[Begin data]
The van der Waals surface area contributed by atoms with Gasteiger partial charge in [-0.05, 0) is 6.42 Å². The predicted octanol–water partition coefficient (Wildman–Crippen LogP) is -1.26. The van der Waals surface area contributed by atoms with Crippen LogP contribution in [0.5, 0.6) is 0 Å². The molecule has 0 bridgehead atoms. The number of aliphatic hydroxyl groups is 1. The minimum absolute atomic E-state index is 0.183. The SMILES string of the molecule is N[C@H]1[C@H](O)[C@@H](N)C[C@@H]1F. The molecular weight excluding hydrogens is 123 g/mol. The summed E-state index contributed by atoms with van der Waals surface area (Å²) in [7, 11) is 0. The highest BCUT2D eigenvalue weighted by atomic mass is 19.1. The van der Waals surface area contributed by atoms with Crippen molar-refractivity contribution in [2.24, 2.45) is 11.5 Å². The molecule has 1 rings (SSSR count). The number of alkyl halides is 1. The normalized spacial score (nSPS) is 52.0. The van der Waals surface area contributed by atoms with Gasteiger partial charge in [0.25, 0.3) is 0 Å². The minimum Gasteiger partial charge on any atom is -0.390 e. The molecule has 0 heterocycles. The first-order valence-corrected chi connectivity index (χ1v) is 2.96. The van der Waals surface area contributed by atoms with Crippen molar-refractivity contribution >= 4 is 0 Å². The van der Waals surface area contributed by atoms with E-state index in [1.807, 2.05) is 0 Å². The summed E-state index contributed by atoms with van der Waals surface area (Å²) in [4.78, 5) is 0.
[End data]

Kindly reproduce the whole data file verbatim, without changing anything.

The van der Waals surface area contributed by atoms with Gasteiger partial charge in [-0.05, 0) is 6.42 Å². The predicted octanol–water partition coefficient (Wildman–Crippen LogP) is -1.26. The van der Waals surface area contributed by atoms with Crippen LogP contribution in [0.5, 0.6) is 0 Å². The molecule has 0 bridgehead atoms. The number of aliphatic hydroxyl groups is 1. The minimum absolute atomic E-state index is 0.183. The SMILES string of the molecule is N[C@H]1[C@H](O)[C@@H](N)C[C@@H]1F. The molecular weight excluding hydrogens is 123 g/mol. The summed E-state index contributed by atoms with van der Waals surface area (Å²) in [7, 11) is 0. The highest BCUT2D eigenvalue weighted by atomic mass is 19.1. The van der Waals surface area contributed by atoms with Crippen molar-refractivity contribution in [2.24, 2.45) is 11.5 Å². The molecule has 1 rings (SSSR count). The number of alkyl halides is 1. The normalized spacial score (nSPS) is 52.0. The van der Waals surface area contributed by atoms with Gasteiger partial charge in [0.25, 0.3) is 0 Å². The minimum Gasteiger partial charge on any atom is -0.390 e. The molecule has 0 heterocycles. The first-order valence-corrected chi connectivity index (χ1v) is 2.96. The van der Waals surface area contributed by atoms with Crippen molar-refractivity contribution >= 4 is 0 Å². The van der Waals surface area contributed by atoms with E-state index in [1.807, 2.05) is 0 Å². The summed E-state index contributed by atoms with van der Waals surface area (Å²) in [4.78, 5) is 0.